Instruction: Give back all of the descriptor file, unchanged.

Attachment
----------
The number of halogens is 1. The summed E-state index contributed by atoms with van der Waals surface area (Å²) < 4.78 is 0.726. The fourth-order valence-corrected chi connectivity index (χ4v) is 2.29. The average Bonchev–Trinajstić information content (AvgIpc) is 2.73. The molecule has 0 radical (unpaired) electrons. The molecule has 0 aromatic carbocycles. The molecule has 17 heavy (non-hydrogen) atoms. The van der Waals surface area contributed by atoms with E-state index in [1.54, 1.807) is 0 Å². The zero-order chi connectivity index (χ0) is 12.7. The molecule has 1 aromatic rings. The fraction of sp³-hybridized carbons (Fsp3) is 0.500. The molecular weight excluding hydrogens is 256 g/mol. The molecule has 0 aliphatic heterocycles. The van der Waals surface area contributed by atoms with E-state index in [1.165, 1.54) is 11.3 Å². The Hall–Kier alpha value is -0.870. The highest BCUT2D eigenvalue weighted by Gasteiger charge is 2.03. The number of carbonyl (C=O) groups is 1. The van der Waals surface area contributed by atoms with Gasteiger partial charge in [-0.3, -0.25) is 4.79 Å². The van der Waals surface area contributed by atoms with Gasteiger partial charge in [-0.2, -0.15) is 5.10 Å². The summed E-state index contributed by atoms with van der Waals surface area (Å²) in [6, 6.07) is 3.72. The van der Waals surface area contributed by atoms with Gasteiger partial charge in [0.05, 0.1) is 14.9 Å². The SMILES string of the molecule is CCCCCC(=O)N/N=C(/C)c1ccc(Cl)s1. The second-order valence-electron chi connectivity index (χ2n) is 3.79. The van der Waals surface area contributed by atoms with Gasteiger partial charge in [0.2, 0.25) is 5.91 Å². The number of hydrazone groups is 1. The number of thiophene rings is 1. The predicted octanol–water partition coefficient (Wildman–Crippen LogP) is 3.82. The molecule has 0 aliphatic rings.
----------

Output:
The number of halogens is 1. The summed E-state index contributed by atoms with van der Waals surface area (Å²) < 4.78 is 0.726. The fourth-order valence-corrected chi connectivity index (χ4v) is 2.29. The average Bonchev–Trinajstić information content (AvgIpc) is 2.73. The molecule has 0 radical (unpaired) electrons. The molecule has 0 aromatic carbocycles. The molecule has 17 heavy (non-hydrogen) atoms. The van der Waals surface area contributed by atoms with E-state index in [1.54, 1.807) is 0 Å². The zero-order chi connectivity index (χ0) is 12.7. The molecule has 1 aromatic rings. The fraction of sp³-hybridized carbons (Fsp3) is 0.500. The molecular weight excluding hydrogens is 256 g/mol. The molecule has 0 aliphatic heterocycles. The van der Waals surface area contributed by atoms with E-state index in [1.165, 1.54) is 11.3 Å². The Hall–Kier alpha value is -0.870. The highest BCUT2D eigenvalue weighted by Gasteiger charge is 2.03. The number of carbonyl (C=O) groups is 1. The van der Waals surface area contributed by atoms with Gasteiger partial charge in [-0.3, -0.25) is 4.79 Å². The van der Waals surface area contributed by atoms with Gasteiger partial charge in [-0.2, -0.15) is 5.10 Å². The summed E-state index contributed by atoms with van der Waals surface area (Å²) in [6, 6.07) is 3.72. The van der Waals surface area contributed by atoms with Gasteiger partial charge in [0.05, 0.1) is 14.9 Å². The SMILES string of the molecule is CCCCCC(=O)N/N=C(/C)c1ccc(Cl)s1. The second-order valence-electron chi connectivity index (χ2n) is 3.79. The van der Waals surface area contributed by atoms with Gasteiger partial charge in [0.2, 0.25) is 5.91 Å². The number of hydrazone groups is 1. The number of thiophene rings is 1. The predicted octanol–water partition coefficient (Wildman–Crippen LogP) is 3.82. The molecule has 0 aliphatic rings.